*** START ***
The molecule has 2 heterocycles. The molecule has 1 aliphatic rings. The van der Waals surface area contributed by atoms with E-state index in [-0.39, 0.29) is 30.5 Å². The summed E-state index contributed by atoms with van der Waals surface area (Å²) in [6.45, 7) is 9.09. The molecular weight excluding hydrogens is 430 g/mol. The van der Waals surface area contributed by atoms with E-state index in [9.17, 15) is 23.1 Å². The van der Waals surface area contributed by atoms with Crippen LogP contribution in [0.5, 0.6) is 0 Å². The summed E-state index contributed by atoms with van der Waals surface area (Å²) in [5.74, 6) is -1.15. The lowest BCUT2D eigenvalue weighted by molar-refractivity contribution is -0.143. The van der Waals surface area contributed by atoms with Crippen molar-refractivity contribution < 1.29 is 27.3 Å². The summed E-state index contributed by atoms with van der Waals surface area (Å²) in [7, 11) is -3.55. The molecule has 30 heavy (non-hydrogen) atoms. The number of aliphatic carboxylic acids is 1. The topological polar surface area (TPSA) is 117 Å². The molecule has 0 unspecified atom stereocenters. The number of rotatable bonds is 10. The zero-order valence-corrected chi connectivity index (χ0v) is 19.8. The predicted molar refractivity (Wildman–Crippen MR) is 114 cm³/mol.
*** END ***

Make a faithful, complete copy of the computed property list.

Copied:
The molecule has 2 heterocycles. The molecule has 1 aliphatic rings. The van der Waals surface area contributed by atoms with E-state index in [-0.39, 0.29) is 30.5 Å². The summed E-state index contributed by atoms with van der Waals surface area (Å²) in [6.45, 7) is 9.09. The molecular weight excluding hydrogens is 430 g/mol. The van der Waals surface area contributed by atoms with E-state index in [9.17, 15) is 23.1 Å². The van der Waals surface area contributed by atoms with Crippen LogP contribution in [0.5, 0.6) is 0 Å². The summed E-state index contributed by atoms with van der Waals surface area (Å²) in [5.74, 6) is -1.15. The lowest BCUT2D eigenvalue weighted by molar-refractivity contribution is -0.143. The van der Waals surface area contributed by atoms with Crippen molar-refractivity contribution < 1.29 is 27.3 Å². The summed E-state index contributed by atoms with van der Waals surface area (Å²) in [7, 11) is -3.55. The molecule has 30 heavy (non-hydrogen) atoms. The number of aliphatic carboxylic acids is 1. The topological polar surface area (TPSA) is 117 Å². The molecule has 0 unspecified atom stereocenters. The number of rotatable bonds is 10. The zero-order valence-corrected chi connectivity index (χ0v) is 19.8. The predicted molar refractivity (Wildman–Crippen MR) is 114 cm³/mol.